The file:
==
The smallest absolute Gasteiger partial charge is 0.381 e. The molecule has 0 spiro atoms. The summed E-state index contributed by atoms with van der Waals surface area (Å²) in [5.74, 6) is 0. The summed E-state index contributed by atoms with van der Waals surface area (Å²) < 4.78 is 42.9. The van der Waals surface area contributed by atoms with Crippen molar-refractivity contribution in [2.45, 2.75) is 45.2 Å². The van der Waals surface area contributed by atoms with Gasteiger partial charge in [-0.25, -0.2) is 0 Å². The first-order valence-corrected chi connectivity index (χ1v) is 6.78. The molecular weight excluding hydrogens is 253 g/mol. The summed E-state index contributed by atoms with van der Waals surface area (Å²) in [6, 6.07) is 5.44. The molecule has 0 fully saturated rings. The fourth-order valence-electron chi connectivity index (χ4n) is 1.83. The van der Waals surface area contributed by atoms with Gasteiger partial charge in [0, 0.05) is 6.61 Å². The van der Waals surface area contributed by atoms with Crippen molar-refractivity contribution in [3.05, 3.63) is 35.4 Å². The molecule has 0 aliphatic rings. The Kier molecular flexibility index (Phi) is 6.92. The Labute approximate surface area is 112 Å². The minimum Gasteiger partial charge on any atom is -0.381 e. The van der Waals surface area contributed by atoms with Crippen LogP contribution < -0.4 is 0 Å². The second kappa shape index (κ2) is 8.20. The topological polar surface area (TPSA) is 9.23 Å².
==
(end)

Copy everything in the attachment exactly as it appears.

The smallest absolute Gasteiger partial charge is 0.381 e. The molecule has 0 spiro atoms. The summed E-state index contributed by atoms with van der Waals surface area (Å²) in [5.74, 6) is 0. The summed E-state index contributed by atoms with van der Waals surface area (Å²) < 4.78 is 42.9. The van der Waals surface area contributed by atoms with Crippen molar-refractivity contribution in [2.45, 2.75) is 45.2 Å². The van der Waals surface area contributed by atoms with Gasteiger partial charge in [-0.25, -0.2) is 0 Å². The first-order valence-corrected chi connectivity index (χ1v) is 6.78. The molecular weight excluding hydrogens is 253 g/mol. The summed E-state index contributed by atoms with van der Waals surface area (Å²) in [6, 6.07) is 5.44. The molecule has 0 fully saturated rings. The fourth-order valence-electron chi connectivity index (χ4n) is 1.83. The van der Waals surface area contributed by atoms with Gasteiger partial charge in [0, 0.05) is 6.61 Å². The van der Waals surface area contributed by atoms with Crippen molar-refractivity contribution in [3.05, 3.63) is 35.4 Å². The molecule has 0 aliphatic rings. The Kier molecular flexibility index (Phi) is 6.92. The Labute approximate surface area is 112 Å². The minimum Gasteiger partial charge on any atom is -0.381 e. The van der Waals surface area contributed by atoms with Crippen LogP contribution < -0.4 is 0 Å². The second kappa shape index (κ2) is 8.20. The topological polar surface area (TPSA) is 9.23 Å².